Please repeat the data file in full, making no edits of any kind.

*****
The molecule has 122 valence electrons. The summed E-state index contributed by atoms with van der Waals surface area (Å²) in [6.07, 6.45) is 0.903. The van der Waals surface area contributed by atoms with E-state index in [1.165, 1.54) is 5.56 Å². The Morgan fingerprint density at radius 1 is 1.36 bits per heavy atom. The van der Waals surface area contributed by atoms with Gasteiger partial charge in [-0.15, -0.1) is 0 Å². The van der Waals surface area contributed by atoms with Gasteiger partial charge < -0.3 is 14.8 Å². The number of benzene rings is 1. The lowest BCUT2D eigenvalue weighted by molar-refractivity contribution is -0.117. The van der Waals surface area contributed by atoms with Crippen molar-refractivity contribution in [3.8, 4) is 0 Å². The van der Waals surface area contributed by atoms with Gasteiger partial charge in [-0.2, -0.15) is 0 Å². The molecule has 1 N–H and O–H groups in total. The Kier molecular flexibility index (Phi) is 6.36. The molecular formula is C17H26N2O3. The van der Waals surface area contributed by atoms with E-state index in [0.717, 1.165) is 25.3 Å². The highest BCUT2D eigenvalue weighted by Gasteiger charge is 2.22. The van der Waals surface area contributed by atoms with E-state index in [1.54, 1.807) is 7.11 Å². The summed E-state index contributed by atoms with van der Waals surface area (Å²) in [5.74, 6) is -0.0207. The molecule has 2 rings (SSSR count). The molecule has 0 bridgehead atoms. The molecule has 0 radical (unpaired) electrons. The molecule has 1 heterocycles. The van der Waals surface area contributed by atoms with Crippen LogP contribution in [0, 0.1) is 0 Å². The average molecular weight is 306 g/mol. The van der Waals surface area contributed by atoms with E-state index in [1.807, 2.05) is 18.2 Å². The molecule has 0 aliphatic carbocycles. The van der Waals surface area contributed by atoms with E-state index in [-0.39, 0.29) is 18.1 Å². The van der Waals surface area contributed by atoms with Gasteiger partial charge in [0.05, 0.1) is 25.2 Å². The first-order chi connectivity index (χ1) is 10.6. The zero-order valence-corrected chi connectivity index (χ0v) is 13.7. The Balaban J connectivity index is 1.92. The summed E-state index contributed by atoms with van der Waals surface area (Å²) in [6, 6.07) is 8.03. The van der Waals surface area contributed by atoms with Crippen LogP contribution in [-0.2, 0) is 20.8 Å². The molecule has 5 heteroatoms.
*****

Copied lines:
The molecule has 122 valence electrons. The summed E-state index contributed by atoms with van der Waals surface area (Å²) in [6.07, 6.45) is 0.903. The van der Waals surface area contributed by atoms with E-state index in [1.165, 1.54) is 5.56 Å². The Morgan fingerprint density at radius 1 is 1.36 bits per heavy atom. The van der Waals surface area contributed by atoms with Gasteiger partial charge in [-0.15, -0.1) is 0 Å². The van der Waals surface area contributed by atoms with Gasteiger partial charge < -0.3 is 14.8 Å². The number of benzene rings is 1. The lowest BCUT2D eigenvalue weighted by molar-refractivity contribution is -0.117. The van der Waals surface area contributed by atoms with Crippen molar-refractivity contribution in [3.8, 4) is 0 Å². The van der Waals surface area contributed by atoms with Gasteiger partial charge in [-0.2, -0.15) is 0 Å². The molecule has 1 N–H and O–H groups in total. The Kier molecular flexibility index (Phi) is 6.36. The molecular formula is C17H26N2O3. The van der Waals surface area contributed by atoms with E-state index in [0.717, 1.165) is 25.3 Å². The highest BCUT2D eigenvalue weighted by Gasteiger charge is 2.22. The van der Waals surface area contributed by atoms with E-state index in [1.54, 1.807) is 7.11 Å². The summed E-state index contributed by atoms with van der Waals surface area (Å²) in [5.74, 6) is -0.0207. The molecule has 2 rings (SSSR count). The molecule has 0 bridgehead atoms. The molecule has 0 radical (unpaired) electrons. The molecule has 1 heterocycles. The van der Waals surface area contributed by atoms with Crippen LogP contribution in [0, 0.1) is 0 Å². The average molecular weight is 306 g/mol. The van der Waals surface area contributed by atoms with E-state index in [1.807, 2.05) is 18.2 Å². The molecule has 0 aliphatic carbocycles. The van der Waals surface area contributed by atoms with E-state index in [-0.39, 0.29) is 18.1 Å². The van der Waals surface area contributed by atoms with Gasteiger partial charge in [0.05, 0.1) is 25.2 Å². The first-order chi connectivity index (χ1) is 10.6. The zero-order valence-corrected chi connectivity index (χ0v) is 13.7. The Balaban J connectivity index is 1.92. The summed E-state index contributed by atoms with van der Waals surface area (Å²) in [6, 6.07) is 8.03. The van der Waals surface area contributed by atoms with Crippen LogP contribution in [-0.2, 0) is 20.8 Å². The molecule has 5 heteroatoms.